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News: Lecture
Invitation to the lecture.
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by Archaeology Newsroom

The Tomb of Kha and Merit

Hellenic Society for the Study of Ancient Egypt

On Thursday, March 29, at 6.30 p.m., Eleni Vassilika will address the topic “The Tomb of Kha and Merit”. The lecture is organized by the Hellenic Society for the Study of Ancient Egypt (Society of Messenian Archaeological Studies, Psaromilingou 33 str., Athens).

Abstract

The tomb of Kha is the best furnished, non royal tomb from ancient Egypt. As overseer for the construction of the royal tombs, Kha’s professional career spanned the reigns of Kings Amenhotep II, Tuthmosis IV and Amenhotep III. Kha oversaw the workmen, who carved out and decorated these royal tombs. It is probable that he too was an able hand at land surveying and marking out, judging from the well worn tools found among his personal belongings. Having begun the preparations for his tomb in life, Kha arranged to have his coffins built and decorated. Suddenly, he was pre-deceased by his petite young wife Merit, and so some objects were hastily employed for her. Later the tomb would be filled, even stacked high with furnishing labelled for him.

When he opened the door to the intact tomb in 1906, the excavator Ernesto Schiaparelli found the crowded inner chamber with two great coffins (with stunning ones nested within) covered by ancient dust sheets. The furniture included tables, stools, a chair, two beds with bedding, numerous chests blazing with colourful decoration and filled with linen and salves. Vessels of every description, foodstuffs, stacks of breads in a variety of shapes and dried plants etc, were still intact on the tables. Intended to serve Kha and his wife Merit in the Afterlife, almost the entire tomb contents (amounting to a total of over 500 items) are now housed in the Egyptian Museum in Turin.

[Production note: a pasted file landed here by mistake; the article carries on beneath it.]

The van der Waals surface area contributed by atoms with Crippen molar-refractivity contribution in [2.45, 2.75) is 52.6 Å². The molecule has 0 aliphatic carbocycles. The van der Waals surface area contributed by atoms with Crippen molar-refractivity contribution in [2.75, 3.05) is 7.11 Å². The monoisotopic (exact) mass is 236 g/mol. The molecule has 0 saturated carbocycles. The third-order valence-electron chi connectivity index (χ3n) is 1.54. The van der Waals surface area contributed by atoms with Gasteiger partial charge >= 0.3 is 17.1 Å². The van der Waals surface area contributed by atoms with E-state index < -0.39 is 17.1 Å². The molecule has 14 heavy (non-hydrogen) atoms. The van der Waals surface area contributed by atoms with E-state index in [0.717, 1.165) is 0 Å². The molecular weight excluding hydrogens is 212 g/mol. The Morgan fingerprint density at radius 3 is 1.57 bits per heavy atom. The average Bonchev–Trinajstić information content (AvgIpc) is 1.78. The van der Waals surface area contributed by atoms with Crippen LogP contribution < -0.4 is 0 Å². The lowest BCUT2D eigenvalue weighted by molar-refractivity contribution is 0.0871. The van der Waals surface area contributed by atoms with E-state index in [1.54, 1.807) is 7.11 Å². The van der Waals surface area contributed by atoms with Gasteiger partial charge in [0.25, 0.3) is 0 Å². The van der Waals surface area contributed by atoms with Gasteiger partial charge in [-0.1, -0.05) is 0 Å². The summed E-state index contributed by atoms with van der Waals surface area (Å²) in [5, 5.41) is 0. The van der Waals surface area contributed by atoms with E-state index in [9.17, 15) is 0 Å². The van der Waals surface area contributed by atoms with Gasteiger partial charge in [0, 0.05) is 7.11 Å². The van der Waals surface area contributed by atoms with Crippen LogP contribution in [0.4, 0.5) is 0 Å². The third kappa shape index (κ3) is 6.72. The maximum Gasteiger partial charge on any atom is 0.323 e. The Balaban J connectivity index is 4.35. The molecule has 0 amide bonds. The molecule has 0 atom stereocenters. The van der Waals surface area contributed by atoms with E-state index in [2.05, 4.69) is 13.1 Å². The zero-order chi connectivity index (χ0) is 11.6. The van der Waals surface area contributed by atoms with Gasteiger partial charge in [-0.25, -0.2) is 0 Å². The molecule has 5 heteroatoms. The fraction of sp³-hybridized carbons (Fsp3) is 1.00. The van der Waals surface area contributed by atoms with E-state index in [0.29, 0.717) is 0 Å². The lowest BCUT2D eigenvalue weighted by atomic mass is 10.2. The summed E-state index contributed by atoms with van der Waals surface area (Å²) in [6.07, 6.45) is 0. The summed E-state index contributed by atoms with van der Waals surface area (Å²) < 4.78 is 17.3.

About the speaker

Dr Eleni Vassilika is a specialist in ancient art. She was Keeper of Antiquities at the Fitzwilliam Museum of the University of Cambridge (1990-2000), before taking up the Directorship of the Roemer-und Pelizaeus-Museum in Hildesheim Germany (2000-2005) and then moving on to the Directorship of the Museo Egizio in Turin Italy (2005-2014). Eleni returned to the UK as Curatorial Director of the National Trust, responsible for all historic properties in England, Wales and Northern Ireland. She now devotes her time to writing and organizing exhibitions for Japan.

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